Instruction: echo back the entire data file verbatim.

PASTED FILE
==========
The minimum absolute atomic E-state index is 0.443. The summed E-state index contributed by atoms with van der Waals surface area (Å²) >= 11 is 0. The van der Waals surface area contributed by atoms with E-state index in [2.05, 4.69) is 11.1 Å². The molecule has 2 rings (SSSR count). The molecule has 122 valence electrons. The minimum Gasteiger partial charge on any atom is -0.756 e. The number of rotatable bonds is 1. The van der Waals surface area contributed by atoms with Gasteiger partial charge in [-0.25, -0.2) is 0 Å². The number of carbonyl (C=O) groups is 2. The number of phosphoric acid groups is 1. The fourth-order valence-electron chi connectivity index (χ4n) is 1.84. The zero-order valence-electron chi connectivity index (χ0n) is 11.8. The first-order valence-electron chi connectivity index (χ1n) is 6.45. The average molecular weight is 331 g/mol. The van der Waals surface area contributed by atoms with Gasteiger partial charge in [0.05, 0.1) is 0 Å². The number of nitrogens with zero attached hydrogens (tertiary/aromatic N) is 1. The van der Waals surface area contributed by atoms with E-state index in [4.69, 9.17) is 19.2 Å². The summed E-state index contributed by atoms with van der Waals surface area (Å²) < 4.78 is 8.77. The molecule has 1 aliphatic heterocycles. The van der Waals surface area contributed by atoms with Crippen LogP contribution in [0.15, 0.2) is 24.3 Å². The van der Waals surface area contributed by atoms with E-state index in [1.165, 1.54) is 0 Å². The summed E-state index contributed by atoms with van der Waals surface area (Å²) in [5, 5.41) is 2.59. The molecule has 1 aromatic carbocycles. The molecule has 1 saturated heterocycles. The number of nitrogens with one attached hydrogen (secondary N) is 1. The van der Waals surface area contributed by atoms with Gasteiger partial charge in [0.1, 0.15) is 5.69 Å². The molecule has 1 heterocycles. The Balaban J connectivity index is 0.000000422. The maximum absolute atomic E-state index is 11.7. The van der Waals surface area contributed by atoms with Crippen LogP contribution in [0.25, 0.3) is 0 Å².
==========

The minimum absolute atomic E-state index is 0.443. The summed E-state index contributed by atoms with van der Waals surface area (Å²) >= 11 is 0. The van der Waals surface area contributed by atoms with E-state index in [2.05, 4.69) is 11.1 Å². The molecule has 2 rings (SSSR count). The molecule has 122 valence electrons. The minimum Gasteiger partial charge on any atom is -0.756 e. The number of rotatable bonds is 1. The van der Waals surface area contributed by atoms with Gasteiger partial charge in [-0.25, -0.2) is 0 Å². The number of carbonyl (C=O) groups is 2. The number of phosphoric acid groups is 1. The fourth-order valence-electron chi connectivity index (χ4n) is 1.84. The zero-order valence-electron chi connectivity index (χ0n) is 11.8. The first-order valence-electron chi connectivity index (χ1n) is 6.45. The average molecular weight is 331 g/mol. The van der Waals surface area contributed by atoms with Gasteiger partial charge in [0.05, 0.1) is 0 Å². The number of nitrogens with zero attached hydrogens (tertiary/aromatic N) is 1. The van der Waals surface area contributed by atoms with E-state index in [4.69, 9.17) is 19.2 Å². The summed E-state index contributed by atoms with van der Waals surface area (Å²) < 4.78 is 8.77. The molecule has 1 aliphatic heterocycles. The van der Waals surface area contributed by atoms with Crippen LogP contribution in [0.15, 0.2) is 24.3 Å². The van der Waals surface area contributed by atoms with E-state index in [1.165, 1.54) is 0 Å². The summed E-state index contributed by atoms with van der Waals surface area (Å²) in [5, 5.41) is 2.59. The molecule has 1 aromatic carbocycles. The molecule has 1 saturated heterocycles. The number of nitrogens with one attached hydrogen (secondary N) is 1. The van der Waals surface area contributed by atoms with Gasteiger partial charge in [0.1, 0.15) is 5.69 Å². The molecule has 1 heterocycles. The Balaban J connectivity index is 0.000000422. The maximum absolute atomic E-state index is 11.7. The van der Waals surface area contributed by atoms with Crippen LogP contribution in [0.25, 0.3) is 0 Å².